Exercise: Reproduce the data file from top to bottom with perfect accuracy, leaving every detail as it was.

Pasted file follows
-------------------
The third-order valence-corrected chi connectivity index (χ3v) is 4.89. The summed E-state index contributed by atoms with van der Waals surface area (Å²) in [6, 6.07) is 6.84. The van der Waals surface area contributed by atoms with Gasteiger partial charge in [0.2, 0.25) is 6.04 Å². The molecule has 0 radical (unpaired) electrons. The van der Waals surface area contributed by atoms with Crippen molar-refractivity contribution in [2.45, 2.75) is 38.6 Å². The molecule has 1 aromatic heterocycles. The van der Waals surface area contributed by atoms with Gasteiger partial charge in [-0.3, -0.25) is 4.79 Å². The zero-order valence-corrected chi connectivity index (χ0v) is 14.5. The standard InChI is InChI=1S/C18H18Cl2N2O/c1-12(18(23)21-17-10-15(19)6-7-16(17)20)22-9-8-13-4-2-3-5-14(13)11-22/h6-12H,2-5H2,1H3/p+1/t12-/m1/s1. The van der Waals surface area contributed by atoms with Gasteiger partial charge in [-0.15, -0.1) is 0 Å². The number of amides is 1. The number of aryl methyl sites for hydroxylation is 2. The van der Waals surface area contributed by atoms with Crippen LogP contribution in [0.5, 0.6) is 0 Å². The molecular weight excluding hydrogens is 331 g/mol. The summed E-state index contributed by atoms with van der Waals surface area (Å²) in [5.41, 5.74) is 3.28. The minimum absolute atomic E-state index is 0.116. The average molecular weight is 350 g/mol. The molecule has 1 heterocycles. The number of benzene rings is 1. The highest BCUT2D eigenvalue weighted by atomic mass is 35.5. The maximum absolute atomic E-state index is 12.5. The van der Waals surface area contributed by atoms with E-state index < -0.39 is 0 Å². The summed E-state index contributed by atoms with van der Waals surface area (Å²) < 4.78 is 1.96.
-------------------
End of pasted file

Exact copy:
The third-order valence-corrected chi connectivity index (χ3v) is 4.89. The summed E-state index contributed by atoms with van der Waals surface area (Å²) in [6, 6.07) is 6.84. The van der Waals surface area contributed by atoms with Gasteiger partial charge in [0.2, 0.25) is 6.04 Å². The molecule has 0 radical (unpaired) electrons. The van der Waals surface area contributed by atoms with Crippen molar-refractivity contribution in [2.45, 2.75) is 38.6 Å². The molecule has 1 aromatic heterocycles. The van der Waals surface area contributed by atoms with Gasteiger partial charge in [-0.3, -0.25) is 4.79 Å². The zero-order valence-corrected chi connectivity index (χ0v) is 14.5. The standard InChI is InChI=1S/C18H18Cl2N2O/c1-12(18(23)21-17-10-15(19)6-7-16(17)20)22-9-8-13-4-2-3-5-14(13)11-22/h6-12H,2-5H2,1H3/p+1/t12-/m1/s1. The van der Waals surface area contributed by atoms with Gasteiger partial charge in [-0.15, -0.1) is 0 Å². The number of amides is 1. The number of aryl methyl sites for hydroxylation is 2. The van der Waals surface area contributed by atoms with Crippen LogP contribution in [0.5, 0.6) is 0 Å². The molecular weight excluding hydrogens is 331 g/mol. The summed E-state index contributed by atoms with van der Waals surface area (Å²) in [5.41, 5.74) is 3.28. The minimum absolute atomic E-state index is 0.116. The average molecular weight is 350 g/mol. The molecule has 1 heterocycles. The number of benzene rings is 1. The highest BCUT2D eigenvalue weighted by atomic mass is 35.5. The maximum absolute atomic E-state index is 12.5. The van der Waals surface area contributed by atoms with E-state index < -0.39 is 0 Å². The summed E-state index contributed by atoms with van der Waals surface area (Å²) < 4.78 is 1.96.